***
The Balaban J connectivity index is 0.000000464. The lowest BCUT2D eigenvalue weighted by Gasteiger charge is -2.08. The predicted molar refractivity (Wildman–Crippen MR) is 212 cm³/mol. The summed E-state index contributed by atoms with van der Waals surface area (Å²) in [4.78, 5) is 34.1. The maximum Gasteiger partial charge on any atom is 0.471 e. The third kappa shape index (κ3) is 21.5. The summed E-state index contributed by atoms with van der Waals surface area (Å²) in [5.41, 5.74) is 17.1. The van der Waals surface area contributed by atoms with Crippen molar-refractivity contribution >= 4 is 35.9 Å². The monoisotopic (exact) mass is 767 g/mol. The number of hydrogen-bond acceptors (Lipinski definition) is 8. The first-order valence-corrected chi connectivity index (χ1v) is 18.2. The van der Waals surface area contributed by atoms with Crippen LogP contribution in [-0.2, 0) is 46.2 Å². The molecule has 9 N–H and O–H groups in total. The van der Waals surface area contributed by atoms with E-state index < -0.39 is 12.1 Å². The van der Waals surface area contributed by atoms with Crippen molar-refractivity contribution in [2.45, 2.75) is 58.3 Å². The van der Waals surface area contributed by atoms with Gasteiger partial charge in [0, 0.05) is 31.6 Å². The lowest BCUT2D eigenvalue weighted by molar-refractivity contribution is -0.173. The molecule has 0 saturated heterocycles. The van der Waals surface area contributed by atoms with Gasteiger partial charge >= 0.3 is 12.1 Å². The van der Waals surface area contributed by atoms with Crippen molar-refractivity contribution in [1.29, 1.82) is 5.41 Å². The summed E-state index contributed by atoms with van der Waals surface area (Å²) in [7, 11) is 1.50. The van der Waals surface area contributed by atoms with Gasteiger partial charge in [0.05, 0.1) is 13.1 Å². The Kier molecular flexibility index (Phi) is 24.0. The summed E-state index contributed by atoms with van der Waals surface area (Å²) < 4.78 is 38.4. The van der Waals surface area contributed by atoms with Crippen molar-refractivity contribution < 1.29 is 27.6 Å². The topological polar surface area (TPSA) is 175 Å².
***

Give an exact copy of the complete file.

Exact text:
The Balaban J connectivity index is 0.000000464. The lowest BCUT2D eigenvalue weighted by Gasteiger charge is -2.08. The predicted molar refractivity (Wildman–Crippen MR) is 212 cm³/mol. The summed E-state index contributed by atoms with van der Waals surface area (Å²) in [4.78, 5) is 34.1. The maximum Gasteiger partial charge on any atom is 0.471 e. The third kappa shape index (κ3) is 21.5. The summed E-state index contributed by atoms with van der Waals surface area (Å²) in [5.41, 5.74) is 17.1. The van der Waals surface area contributed by atoms with Crippen molar-refractivity contribution >= 4 is 35.9 Å². The monoisotopic (exact) mass is 767 g/mol. The number of hydrogen-bond acceptors (Lipinski definition) is 8. The first-order valence-corrected chi connectivity index (χ1v) is 18.2. The van der Waals surface area contributed by atoms with Crippen LogP contribution in [-0.2, 0) is 46.2 Å². The molecule has 9 N–H and O–H groups in total. The van der Waals surface area contributed by atoms with E-state index < -0.39 is 12.1 Å². The van der Waals surface area contributed by atoms with Crippen molar-refractivity contribution in [2.45, 2.75) is 58.3 Å². The van der Waals surface area contributed by atoms with Gasteiger partial charge in [0, 0.05) is 31.6 Å². The lowest BCUT2D eigenvalue weighted by molar-refractivity contribution is -0.173. The molecule has 0 saturated heterocycles. The van der Waals surface area contributed by atoms with Gasteiger partial charge >= 0.3 is 12.1 Å². The van der Waals surface area contributed by atoms with Crippen molar-refractivity contribution in [1.29, 1.82) is 5.41 Å². The summed E-state index contributed by atoms with van der Waals surface area (Å²) in [7, 11) is 1.50. The van der Waals surface area contributed by atoms with Gasteiger partial charge in [0.05, 0.1) is 13.1 Å². The Kier molecular flexibility index (Phi) is 24.0. The summed E-state index contributed by atoms with van der Waals surface area (Å²) < 4.78 is 38.4. The van der Waals surface area contributed by atoms with Crippen molar-refractivity contribution < 1.29 is 27.6 Å². The topological polar surface area (TPSA) is 175 Å².